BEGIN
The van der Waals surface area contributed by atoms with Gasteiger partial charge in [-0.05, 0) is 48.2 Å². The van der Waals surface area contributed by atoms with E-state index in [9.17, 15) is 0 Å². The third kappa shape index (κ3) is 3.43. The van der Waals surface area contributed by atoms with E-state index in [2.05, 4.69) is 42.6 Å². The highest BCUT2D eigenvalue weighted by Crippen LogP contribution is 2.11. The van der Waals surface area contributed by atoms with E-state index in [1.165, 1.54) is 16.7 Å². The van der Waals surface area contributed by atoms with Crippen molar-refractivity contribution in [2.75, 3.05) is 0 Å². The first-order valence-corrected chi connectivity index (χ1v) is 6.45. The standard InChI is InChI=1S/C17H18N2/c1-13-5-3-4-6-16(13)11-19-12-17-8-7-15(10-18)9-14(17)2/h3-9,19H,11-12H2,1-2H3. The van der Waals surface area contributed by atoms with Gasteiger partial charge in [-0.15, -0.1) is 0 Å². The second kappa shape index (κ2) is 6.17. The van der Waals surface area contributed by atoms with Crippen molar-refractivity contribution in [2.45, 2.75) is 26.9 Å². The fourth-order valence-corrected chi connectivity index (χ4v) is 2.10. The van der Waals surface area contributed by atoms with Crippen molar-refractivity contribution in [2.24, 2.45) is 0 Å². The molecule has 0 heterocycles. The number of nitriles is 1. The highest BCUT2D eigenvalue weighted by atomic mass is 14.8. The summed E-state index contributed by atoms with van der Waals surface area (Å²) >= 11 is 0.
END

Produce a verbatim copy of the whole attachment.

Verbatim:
The van der Waals surface area contributed by atoms with Gasteiger partial charge in [-0.05, 0) is 48.2 Å². The van der Waals surface area contributed by atoms with E-state index in [9.17, 15) is 0 Å². The third kappa shape index (κ3) is 3.43. The van der Waals surface area contributed by atoms with E-state index in [2.05, 4.69) is 42.6 Å². The highest BCUT2D eigenvalue weighted by Crippen LogP contribution is 2.11. The van der Waals surface area contributed by atoms with E-state index in [1.165, 1.54) is 16.7 Å². The van der Waals surface area contributed by atoms with Crippen molar-refractivity contribution in [2.75, 3.05) is 0 Å². The first-order valence-corrected chi connectivity index (χ1v) is 6.45. The standard InChI is InChI=1S/C17H18N2/c1-13-5-3-4-6-16(13)11-19-12-17-8-7-15(10-18)9-14(17)2/h3-9,19H,11-12H2,1-2H3. The van der Waals surface area contributed by atoms with Gasteiger partial charge in [-0.15, -0.1) is 0 Å². The second kappa shape index (κ2) is 6.17. The van der Waals surface area contributed by atoms with Crippen molar-refractivity contribution in [2.45, 2.75) is 26.9 Å². The fourth-order valence-corrected chi connectivity index (χ4v) is 2.10. The van der Waals surface area contributed by atoms with Crippen molar-refractivity contribution in [2.24, 2.45) is 0 Å². The molecule has 0 heterocycles. The number of nitriles is 1. The highest BCUT2D eigenvalue weighted by atomic mass is 14.8. The summed E-state index contributed by atoms with van der Waals surface area (Å²) >= 11 is 0.